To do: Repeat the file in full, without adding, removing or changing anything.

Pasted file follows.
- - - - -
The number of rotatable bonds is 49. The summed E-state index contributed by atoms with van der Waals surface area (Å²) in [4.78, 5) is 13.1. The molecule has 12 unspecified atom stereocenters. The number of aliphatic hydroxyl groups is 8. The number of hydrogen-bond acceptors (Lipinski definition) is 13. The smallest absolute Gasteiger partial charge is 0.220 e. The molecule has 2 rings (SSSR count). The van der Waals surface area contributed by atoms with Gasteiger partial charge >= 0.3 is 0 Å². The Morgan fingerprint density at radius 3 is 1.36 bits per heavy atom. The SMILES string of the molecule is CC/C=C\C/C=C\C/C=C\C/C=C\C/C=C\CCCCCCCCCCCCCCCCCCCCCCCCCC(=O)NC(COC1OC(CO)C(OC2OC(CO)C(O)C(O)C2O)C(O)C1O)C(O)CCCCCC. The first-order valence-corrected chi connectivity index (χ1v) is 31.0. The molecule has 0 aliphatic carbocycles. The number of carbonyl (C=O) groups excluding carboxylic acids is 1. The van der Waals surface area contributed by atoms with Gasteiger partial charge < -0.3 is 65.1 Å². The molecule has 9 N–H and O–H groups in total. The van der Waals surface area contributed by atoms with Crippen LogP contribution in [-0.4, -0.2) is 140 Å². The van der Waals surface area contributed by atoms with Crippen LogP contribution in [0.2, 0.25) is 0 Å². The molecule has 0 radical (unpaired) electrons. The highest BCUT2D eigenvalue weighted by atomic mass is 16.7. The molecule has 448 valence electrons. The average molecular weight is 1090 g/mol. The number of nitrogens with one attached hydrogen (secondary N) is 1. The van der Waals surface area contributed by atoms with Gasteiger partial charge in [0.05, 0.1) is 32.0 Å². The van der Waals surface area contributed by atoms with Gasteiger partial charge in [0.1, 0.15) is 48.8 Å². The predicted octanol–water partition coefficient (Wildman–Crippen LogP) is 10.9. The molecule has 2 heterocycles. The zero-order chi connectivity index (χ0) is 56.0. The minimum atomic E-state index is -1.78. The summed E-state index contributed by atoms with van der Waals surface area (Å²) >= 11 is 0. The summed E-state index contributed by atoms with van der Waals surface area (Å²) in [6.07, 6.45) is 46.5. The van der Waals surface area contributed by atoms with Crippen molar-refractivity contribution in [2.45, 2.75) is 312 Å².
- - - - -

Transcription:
The number of rotatable bonds is 49. The summed E-state index contributed by atoms with van der Waals surface area (Å²) in [4.78, 5) is 13.1. The molecule has 12 unspecified atom stereocenters. The number of aliphatic hydroxyl groups is 8. The number of hydrogen-bond acceptors (Lipinski definition) is 13. The smallest absolute Gasteiger partial charge is 0.220 e. The molecule has 2 rings (SSSR count). The van der Waals surface area contributed by atoms with Gasteiger partial charge >= 0.3 is 0 Å². The Morgan fingerprint density at radius 3 is 1.36 bits per heavy atom. The SMILES string of the molecule is CC/C=C\C/C=C\C/C=C\C/C=C\C/C=C\CCCCCCCCCCCCCCCCCCCCCCCCCC(=O)NC(COC1OC(CO)C(OC2OC(CO)C(O)C(O)C2O)C(O)C1O)C(O)CCCCCC. The first-order valence-corrected chi connectivity index (χ1v) is 31.0. The molecule has 0 aliphatic carbocycles. The number of carbonyl (C=O) groups excluding carboxylic acids is 1. The van der Waals surface area contributed by atoms with Gasteiger partial charge < -0.3 is 65.1 Å². The molecule has 9 N–H and O–H groups in total. The van der Waals surface area contributed by atoms with Crippen LogP contribution in [-0.4, -0.2) is 140 Å². The van der Waals surface area contributed by atoms with Crippen LogP contribution in [0.2, 0.25) is 0 Å². The molecule has 0 radical (unpaired) electrons. The highest BCUT2D eigenvalue weighted by atomic mass is 16.7. The molecule has 448 valence electrons. The average molecular weight is 1090 g/mol. The number of nitrogens with one attached hydrogen (secondary N) is 1. The van der Waals surface area contributed by atoms with Gasteiger partial charge in [0.05, 0.1) is 32.0 Å². The van der Waals surface area contributed by atoms with Gasteiger partial charge in [0.1, 0.15) is 48.8 Å². The predicted octanol–water partition coefficient (Wildman–Crippen LogP) is 10.9. The molecule has 2 heterocycles. The zero-order chi connectivity index (χ0) is 56.0. The minimum atomic E-state index is -1.78. The summed E-state index contributed by atoms with van der Waals surface area (Å²) >= 11 is 0. The summed E-state index contributed by atoms with van der Waals surface area (Å²) in [6.07, 6.45) is 46.5. The van der Waals surface area contributed by atoms with Crippen molar-refractivity contribution in [2.45, 2.75) is 312 Å².